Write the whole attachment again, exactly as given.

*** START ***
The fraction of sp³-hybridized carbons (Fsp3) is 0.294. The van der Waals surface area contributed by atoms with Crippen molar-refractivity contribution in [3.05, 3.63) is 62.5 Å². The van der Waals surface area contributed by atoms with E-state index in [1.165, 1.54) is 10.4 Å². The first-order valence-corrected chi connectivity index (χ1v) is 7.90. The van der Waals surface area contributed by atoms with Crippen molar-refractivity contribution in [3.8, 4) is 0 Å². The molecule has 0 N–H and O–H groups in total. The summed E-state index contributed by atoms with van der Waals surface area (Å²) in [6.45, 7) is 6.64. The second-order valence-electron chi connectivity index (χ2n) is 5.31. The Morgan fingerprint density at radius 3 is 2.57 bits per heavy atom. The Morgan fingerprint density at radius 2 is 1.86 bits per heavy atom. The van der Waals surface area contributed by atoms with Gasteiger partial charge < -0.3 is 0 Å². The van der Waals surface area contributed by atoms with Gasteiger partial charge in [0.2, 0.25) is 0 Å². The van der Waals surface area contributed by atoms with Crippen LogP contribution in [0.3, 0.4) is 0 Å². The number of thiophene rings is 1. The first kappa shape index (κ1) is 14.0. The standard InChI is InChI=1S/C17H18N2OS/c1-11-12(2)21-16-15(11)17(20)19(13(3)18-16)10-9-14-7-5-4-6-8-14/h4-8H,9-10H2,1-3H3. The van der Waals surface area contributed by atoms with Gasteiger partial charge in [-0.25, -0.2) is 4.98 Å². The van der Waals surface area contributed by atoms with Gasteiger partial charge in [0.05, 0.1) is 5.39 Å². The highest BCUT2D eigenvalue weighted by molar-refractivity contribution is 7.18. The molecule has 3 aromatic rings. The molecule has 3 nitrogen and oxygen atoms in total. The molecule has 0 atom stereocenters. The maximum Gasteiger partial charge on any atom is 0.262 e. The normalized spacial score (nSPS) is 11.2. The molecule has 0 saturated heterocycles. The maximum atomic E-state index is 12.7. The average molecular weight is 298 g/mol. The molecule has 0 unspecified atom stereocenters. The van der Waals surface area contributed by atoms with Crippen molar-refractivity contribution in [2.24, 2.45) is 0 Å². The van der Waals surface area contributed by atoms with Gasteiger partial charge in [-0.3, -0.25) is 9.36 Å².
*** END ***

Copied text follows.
The fraction of sp³-hybridized carbons (Fsp3) is 0.294. The van der Waals surface area contributed by atoms with Crippen molar-refractivity contribution in [3.05, 3.63) is 62.5 Å². The van der Waals surface area contributed by atoms with E-state index in [1.165, 1.54) is 10.4 Å². The first-order valence-corrected chi connectivity index (χ1v) is 7.90. The van der Waals surface area contributed by atoms with Crippen molar-refractivity contribution in [3.8, 4) is 0 Å². The molecule has 0 N–H and O–H groups in total. The summed E-state index contributed by atoms with van der Waals surface area (Å²) in [6.45, 7) is 6.64. The second-order valence-electron chi connectivity index (χ2n) is 5.31. The Morgan fingerprint density at radius 3 is 2.57 bits per heavy atom. The Morgan fingerprint density at radius 2 is 1.86 bits per heavy atom. The van der Waals surface area contributed by atoms with Gasteiger partial charge < -0.3 is 0 Å². The van der Waals surface area contributed by atoms with Gasteiger partial charge in [0.2, 0.25) is 0 Å². The van der Waals surface area contributed by atoms with Crippen LogP contribution in [0.3, 0.4) is 0 Å². The number of thiophene rings is 1. The first kappa shape index (κ1) is 14.0. The standard InChI is InChI=1S/C17H18N2OS/c1-11-12(2)21-16-15(11)17(20)19(13(3)18-16)10-9-14-7-5-4-6-8-14/h4-8H,9-10H2,1-3H3. The van der Waals surface area contributed by atoms with Gasteiger partial charge in [-0.25, -0.2) is 4.98 Å². The van der Waals surface area contributed by atoms with Gasteiger partial charge in [0.05, 0.1) is 5.39 Å². The highest BCUT2D eigenvalue weighted by molar-refractivity contribution is 7.18. The molecule has 3 aromatic rings. The molecule has 3 nitrogen and oxygen atoms in total. The molecule has 0 atom stereocenters. The maximum Gasteiger partial charge on any atom is 0.262 e. The normalized spacial score (nSPS) is 11.2. The molecule has 0 saturated heterocycles. The maximum atomic E-state index is 12.7. The average molecular weight is 298 g/mol. The molecule has 0 unspecified atom stereocenters. The van der Waals surface area contributed by atoms with Crippen molar-refractivity contribution in [2.24, 2.45) is 0 Å². The van der Waals surface area contributed by atoms with Gasteiger partial charge in [-0.3, -0.25) is 9.36 Å².